It’s week two of the holiday. If David Cameron can run the country from his blackberry while away (blackberry? Seriously, who still uses those things – even my youngest daughter has given up with hers), I can keep an eye on proceedings via the iPhone and laptop (Wi-Fi permitting).
Congratulations to Gary Grant, who has been announced as the latest recipient of a BTHA Lifetime Achievement award. You can read the full story here. Gary is a strong character, and there have been times when he hasn’t always seen eye-to-eye with certain suppliers or even other independent retailers. But he has always had the courage of his convictions, which you have to admire him for. What he has achieved in a business sense with The Entertainer is quite remarkable, and his unstinting charitable work (in a modest unassuming way) marks him out as a special individual. Personally I’ve always found Gary approachable, open and honest: what you see is what you get, and he has made a huge contribution to the industry on so many levels, so it really is a richly deserved award.
On a slightly less upbeat note, I hear that major Swedish distributor / wholesaler Scanditoy has announced that it will be closing down. I don’t profess to be any sort of expert on the Scandinavian market, but I’m told that the company has been struggling and looking for a buyer for some time. However, my source tells me that the closure comes as something of a surprise, as it had been widely anticipated that they would eventually be successful in their search for a buyer.
I’ve seen rather a lot of Amazon stories while I’ve been perusing social media this week. I won’t dwell on the huge losses they continue to post: I guess if they are in a position to continually lose money, that’s their business, although surely there will come a point when shareholders lose patience. In my experience, deliberately loss-making businesses may distort the market for a while, but they tend to get their comeuppance in the end. What intrigues me more are the stories about what Amazon is allegedly going to try to do in order to address the situation. One report talks about them paring their range back considerably, while another suggests they’re planning to open bricks and mortar stores. Is it just me that finds it mildly ironic that their answer to the challenges they face is to start behaving more like an established retailer?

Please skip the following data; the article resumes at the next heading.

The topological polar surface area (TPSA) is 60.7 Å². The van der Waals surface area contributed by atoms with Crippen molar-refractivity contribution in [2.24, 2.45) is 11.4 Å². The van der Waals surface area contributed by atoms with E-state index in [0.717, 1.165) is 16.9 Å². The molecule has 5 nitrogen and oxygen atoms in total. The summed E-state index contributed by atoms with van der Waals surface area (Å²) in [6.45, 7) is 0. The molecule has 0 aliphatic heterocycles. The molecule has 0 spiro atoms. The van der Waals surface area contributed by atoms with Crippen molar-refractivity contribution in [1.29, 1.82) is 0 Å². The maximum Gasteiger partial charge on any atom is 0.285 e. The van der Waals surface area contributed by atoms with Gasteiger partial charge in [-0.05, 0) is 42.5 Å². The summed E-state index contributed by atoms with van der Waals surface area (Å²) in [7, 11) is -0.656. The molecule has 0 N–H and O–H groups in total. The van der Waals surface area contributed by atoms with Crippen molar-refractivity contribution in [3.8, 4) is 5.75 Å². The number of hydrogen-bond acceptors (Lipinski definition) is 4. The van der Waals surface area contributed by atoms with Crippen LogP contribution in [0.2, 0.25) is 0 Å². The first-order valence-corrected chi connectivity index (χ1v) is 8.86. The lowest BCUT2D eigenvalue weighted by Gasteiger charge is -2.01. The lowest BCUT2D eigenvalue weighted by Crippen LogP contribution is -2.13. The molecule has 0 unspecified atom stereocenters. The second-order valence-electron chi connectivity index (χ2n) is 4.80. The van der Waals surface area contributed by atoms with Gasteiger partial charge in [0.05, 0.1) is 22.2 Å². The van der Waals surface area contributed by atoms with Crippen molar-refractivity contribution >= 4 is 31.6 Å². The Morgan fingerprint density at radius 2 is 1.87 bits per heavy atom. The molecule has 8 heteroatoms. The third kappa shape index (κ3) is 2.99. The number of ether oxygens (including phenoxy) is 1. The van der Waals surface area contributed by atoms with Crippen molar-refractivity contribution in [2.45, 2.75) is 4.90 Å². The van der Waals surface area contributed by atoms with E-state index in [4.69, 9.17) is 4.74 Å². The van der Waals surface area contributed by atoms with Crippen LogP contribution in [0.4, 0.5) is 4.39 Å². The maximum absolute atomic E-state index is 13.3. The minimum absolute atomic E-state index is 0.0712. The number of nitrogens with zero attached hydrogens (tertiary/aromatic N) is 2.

It would be great to interview the Amazon buying team to find out more about their plans, but I’m not holding my breath. Rumour has it that the only people in the Amazon operation who are allowed to give interviews have to have been media trained, and unfortunately that has a tendency to render people relatively uninteresting to interview, as opposed to people working at the sharp end of a business who can tell us what is really going on. Contrast that with Gary Grant (or indeed Stuart and Duncan), someone who has never been afraid to give us his personal, honest opinion when approached.
With a few days left to go before I head home, I’m just about to check out the local high street to see what toys are selling (pictured below). As far as I can see, this remains an untapped market for loom bands, while competition from online sellers isn’t a major factor. The rain hasn’t kept shoppers away over the bank holiday, although with a lot of haggling going on, I’m not too sure what the margins are like. Back to normality next week, in the meantime keep a look out for our 3rd birthday September issue, which will be landing on your desk any day now – it’s a corker!